It’s clear that the COVID-19 pandemic accelerated many societal and business trends that were well underway before it struck in early 2020. That’s certainly true of the insurance industry in general and the claims function in particular. That’s most obviously true relative to the need for more digital capabilities and more extensive process automation, as well as the need to compete for scarce talent.
The good news is that most claims operations were able to establish remote operations, transition their people and teams to virtual working and maintain operational resilience. Looking ahead, though, the priorities are shifting and intensifying, particularly those related to cost and quality. With market pressure to right-size expenses combined with the premium and claims frequency impacts, many claims leaders justifiably wonder, “Now what? How do we prepare our people and operations not just to survive the ongoing crisis but also to thrive in the new COVID-19 reality?”
They are seeking the best way to navigate the ongoing uncertainty of risks of widespread remote working and simultaneously improve cost and quality in the next 12-24 months. In assessing their priorities, claims leaders are asking themselves which actions are truly urgent now and which can wait a quarter or two? These are the right questions to ask, especially given how important it is for claims functions to maintain discipline on the cost of losses, as well as on operational expenses.
To help find answers in the immediate aftermath of the crisis, the EY insurance team conducted 10 interactive online workshops with senior claims executives from some of the largest insurance companies in the US. These sessions were designed to help leaders:
- Define the many complex risks and opportunities they face
- Assess and prioritize those risks and opportunities
- Define proactive steps and action plans to move forward
This article will present the insights and perspective gained from those sessions, in which more than 100 insurance industry professionals participated. Specifically, it will describe the six most common and significant themes regarding the impact of COVID-19, as identified by EY analysis of the session outputs. As a whole, they represent the most meaningful risks and opportunities for claims operations:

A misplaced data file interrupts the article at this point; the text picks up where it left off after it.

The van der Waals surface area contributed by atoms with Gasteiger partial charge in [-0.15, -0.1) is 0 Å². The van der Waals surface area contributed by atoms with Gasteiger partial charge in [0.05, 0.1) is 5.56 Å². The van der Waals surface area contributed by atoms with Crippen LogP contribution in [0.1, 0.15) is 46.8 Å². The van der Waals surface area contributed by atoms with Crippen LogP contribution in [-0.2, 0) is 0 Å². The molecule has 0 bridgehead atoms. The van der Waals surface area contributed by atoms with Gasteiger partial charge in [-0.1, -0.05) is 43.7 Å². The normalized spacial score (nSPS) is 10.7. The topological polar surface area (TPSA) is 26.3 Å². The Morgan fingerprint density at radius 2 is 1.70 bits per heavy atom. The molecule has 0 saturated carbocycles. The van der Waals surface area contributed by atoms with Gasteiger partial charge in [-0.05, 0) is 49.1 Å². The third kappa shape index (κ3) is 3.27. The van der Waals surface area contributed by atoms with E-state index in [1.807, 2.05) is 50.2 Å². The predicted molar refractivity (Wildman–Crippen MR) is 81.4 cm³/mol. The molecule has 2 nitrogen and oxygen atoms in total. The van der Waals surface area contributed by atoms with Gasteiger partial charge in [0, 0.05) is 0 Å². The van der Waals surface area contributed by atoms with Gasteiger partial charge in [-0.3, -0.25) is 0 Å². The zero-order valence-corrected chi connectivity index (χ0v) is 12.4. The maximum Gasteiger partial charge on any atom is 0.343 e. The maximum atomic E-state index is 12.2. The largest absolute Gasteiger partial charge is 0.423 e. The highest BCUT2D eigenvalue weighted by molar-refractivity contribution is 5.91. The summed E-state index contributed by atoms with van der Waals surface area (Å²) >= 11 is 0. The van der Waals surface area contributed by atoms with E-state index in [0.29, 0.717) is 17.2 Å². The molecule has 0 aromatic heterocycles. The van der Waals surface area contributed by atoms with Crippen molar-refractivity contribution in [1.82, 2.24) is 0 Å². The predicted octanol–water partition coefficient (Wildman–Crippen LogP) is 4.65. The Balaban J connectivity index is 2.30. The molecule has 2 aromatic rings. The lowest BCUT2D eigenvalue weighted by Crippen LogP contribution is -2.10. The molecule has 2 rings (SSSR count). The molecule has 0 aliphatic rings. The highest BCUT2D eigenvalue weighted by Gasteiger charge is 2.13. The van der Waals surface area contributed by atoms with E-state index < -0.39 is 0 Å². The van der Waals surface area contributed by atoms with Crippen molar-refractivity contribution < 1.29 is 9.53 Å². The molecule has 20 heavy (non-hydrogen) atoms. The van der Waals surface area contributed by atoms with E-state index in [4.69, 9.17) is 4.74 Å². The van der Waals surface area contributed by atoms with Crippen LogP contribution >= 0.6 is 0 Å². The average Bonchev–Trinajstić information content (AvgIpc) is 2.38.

- Managing employee engagement, performance and retention in remote working environments
- Accelerating digital capabilities
- Monitoring and maintaining quality through increased volumes and remote working
- Effectively and proactively managing vendor performance and risk
- Preparing for legal, regulatory and legislative action
- Rapid upskilling and reallocation of resources
Individually, these six areas represent a framework for action. Collectively, they represent huge financial stakes for insurers. Carriers that form the right near-term response strategies and long-term action plans will be able to protect their margins and manage their costs more effectively.
Those that delay action or lose focus on these factors may risk lower customer satisfaction, operational disruption and reduced claims quality at a time of extreme economic uncertainty. Getting the right answers and taking the right actions at the right pace in these areas will be essential.
Where claims leaders are focusing energy and effort
The claims risk workshops covered all lines of business, and participants identified 137 risks, ranging from technology and people to operational capacity and productivity to risks specific to certain lines of business. Taken as a whole, the risks identified reflect the massive amount of uncertainty across the industry even after six months of the pandemic.
However, it’s important to note that the impact across industry subsectors will vary considerably. Personal and automotive lines are dealing with reduced claims volumes, for example, while commercial lines are seeing a large spike in contentious business-interruption claims.
The sessions were built around a risk taxonomy framework that EY leaders use to accelerate and enrich strategic planning dialogues with senior insurance executives. The six focus areas that emerged from the discussions demonstrate how claims leaders are prioritizing their efforts and investments in the months to come. They also reflect plans to sustain performance into 2021.